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As more employers use artificial intelligence software to screen job applicants and employees, they should heed recent guidance from federal agencies warning about potential disability discrimination pitfalls, employment experts say.
In technical guidance issued earlier this month, the U.S. Equal Employment Opportunity Commission said the most common ways employers that use AI may discriminate against disabled employees and applicants is by not providing a “reasonable” accommodation; using an algorithmic decision-making tool to screen out individuals with disabilities; and using tools that violate the Americans with Disabilities Act’s restrictions on disability-related inquiries and medical exams.
The agency said in October it was beginning an initiative to ensure that AI and other emerging tools used in hiring and other employment decisions comply with federal civil rights law.
The U.S. Department of Justice issued guidance the same day as the EEOC that describes how algorithms and artificial intelligence can lead to disability discrimination in hiring. The DOJ enforces disability discrimination laws with respect to state and local government employers. The Federal Trade Commission has also said it is monitoring the issue.
Cities and states are addressing the issue, too. Laws passed in Maryland and Illinois require applicants’ consent to use artificial intelligence during interviews, and a New York City law that takes effect in 2023 bans its use in making employment decisions unless the technology has first been subject to a “bias audit.”
California’s Fair Employment & Housing Council also released draft modifications to employment regulations regarding “automated-decision systems” in March.
According to the EEOC guidance, the different types of AI software employers use include: resume scanners that prioritize applications using certain keywords, virtual assistants or chatbots that ask job candidates about their qualifications and reject those who do not meet pre-defined requirements, and video interviewing software that evaluates candidates based on their facial expressions and speech patterns.
Andrew F. Maunz, of counsel with Jackson Lewis LLP in Pittsburgh and former legal counsel at the EEOC, said that while the technical guidance was not voted on by the commission and therefore does not have the force of law, “it certainly highlights for everyone some of the potential issues that could arise through artificial intelligence that lead to ADA violations,” and is a “good tool” for employers that use AI in their hiring decisions.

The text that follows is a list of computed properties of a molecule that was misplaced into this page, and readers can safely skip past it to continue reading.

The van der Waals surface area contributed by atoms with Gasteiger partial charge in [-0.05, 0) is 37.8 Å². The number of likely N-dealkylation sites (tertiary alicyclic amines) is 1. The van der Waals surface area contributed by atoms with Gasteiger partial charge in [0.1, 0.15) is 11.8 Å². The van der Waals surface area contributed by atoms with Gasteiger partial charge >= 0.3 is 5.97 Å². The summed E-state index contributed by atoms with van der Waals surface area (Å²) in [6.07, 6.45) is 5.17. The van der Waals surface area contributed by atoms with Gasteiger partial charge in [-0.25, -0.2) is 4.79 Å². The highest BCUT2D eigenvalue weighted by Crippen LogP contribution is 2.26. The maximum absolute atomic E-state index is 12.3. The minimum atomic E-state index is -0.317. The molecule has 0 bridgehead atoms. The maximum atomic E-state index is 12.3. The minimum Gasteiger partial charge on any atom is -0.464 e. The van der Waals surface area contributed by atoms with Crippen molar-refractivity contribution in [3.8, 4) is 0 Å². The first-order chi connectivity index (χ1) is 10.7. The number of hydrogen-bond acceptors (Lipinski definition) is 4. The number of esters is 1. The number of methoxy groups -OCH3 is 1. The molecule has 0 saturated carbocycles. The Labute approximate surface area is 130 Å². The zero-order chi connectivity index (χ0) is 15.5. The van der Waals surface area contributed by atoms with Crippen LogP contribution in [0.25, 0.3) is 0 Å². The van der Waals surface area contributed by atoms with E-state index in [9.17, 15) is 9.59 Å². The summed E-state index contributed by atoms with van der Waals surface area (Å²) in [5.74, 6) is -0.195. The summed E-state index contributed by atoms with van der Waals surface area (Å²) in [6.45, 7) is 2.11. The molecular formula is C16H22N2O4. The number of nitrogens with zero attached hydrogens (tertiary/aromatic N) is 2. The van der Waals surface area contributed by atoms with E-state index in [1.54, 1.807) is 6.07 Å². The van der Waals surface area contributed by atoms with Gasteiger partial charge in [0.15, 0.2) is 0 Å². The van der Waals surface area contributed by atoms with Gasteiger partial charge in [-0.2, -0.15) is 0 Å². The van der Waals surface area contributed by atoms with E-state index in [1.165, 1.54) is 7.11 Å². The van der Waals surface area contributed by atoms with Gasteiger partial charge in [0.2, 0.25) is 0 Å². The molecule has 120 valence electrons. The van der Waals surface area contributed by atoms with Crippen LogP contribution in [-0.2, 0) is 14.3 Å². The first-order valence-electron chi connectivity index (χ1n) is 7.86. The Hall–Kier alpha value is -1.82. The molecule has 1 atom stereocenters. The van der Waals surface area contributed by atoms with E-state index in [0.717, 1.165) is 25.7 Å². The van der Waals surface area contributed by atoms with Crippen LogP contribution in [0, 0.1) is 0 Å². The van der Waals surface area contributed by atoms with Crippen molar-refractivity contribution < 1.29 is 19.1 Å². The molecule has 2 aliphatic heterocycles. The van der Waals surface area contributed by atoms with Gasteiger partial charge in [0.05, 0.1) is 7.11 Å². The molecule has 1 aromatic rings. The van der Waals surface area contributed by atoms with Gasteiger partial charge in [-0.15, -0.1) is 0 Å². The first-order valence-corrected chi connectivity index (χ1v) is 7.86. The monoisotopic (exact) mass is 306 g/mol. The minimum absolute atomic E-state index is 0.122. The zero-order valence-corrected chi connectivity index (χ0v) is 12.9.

The guidelines are “a good example of a government agency adapting to the way in which the modern workplace is beginning to operate,” said Gerald Maatman, a partner with Seyfarth Shaw LLP in Chicago. “They are starting to stake out their positions,” he said.
Many employers use AI systems obtained from outside vendors and may be unaware of how the systems may affect disabled applicants or employees and fail to provide them with the required information regarding reasonable accommodations, said Paul E. Starkman, a member of law firm Clark Hill PLC in Chicago.
Experts say examples of its misuse can include AI excluding someone with a vision disability because he or she failed to make good eye contact, or a chatbot screening out an applicant who says he or she can’t stand for 30 minutes without giving the applicant the chance to say they can work from a wheelchair.
AI’s use can be helpful in masking names and other information, which helps eliminate bias, but it presents risks because employers give up some control by turning the selection process over to machine learning, said Jill Pedigo Hall, a shareholder with von Briesen & Roper SC in Milwaukee.
Job applicants and employees should be told they are being evaluated using AI tools, said Lauren A. Daming, an attorney with Greensfelder, Hemker & Gale P.C. in St. Louis.
“If you don’t tell them, they don’t have a reason to anticipate they might need an accommodation,” she said.
“You shouldn’t use AI to the exclusion of other methods of selecting people because AI will have a tendency to decide negatively against those with disabilities, just by the nature of it, unless it’s highly sophisticated,” said Gerald T. Hathaway, a partner with Faegre, Drinker Biddle & Reath LLP in New York.
Allyson K. Thompson, a partner with Kaufman Dolowitz Voluck LLP in Los Angeles, said that to address the issue, a food manufacturer with which she worked created a parallel system, which did not use AI, to evaluate disabled workers.
If an AI system only suggests mainly white, non-disabled males for interviews “you need to go back and ask why that’s occurring,” Ms. Hall said.
The EEOC is expected to monitor the issue and respond if it discerns problems, observers say.
“The fact that this guidance has come out” shows “that the EEOC is willing and ready to take action,” said Marissa A. Mastroianni, an associate with Cole Schotz PC in Hackensack, New Jersey.
Joseph O’Keefe, a partner with Proskauer Rose LLP in New York, said the EEOC may follow AI-related guidance on ADA discrimination with guidance on other issues. These may include sex and race discrimination, observers say.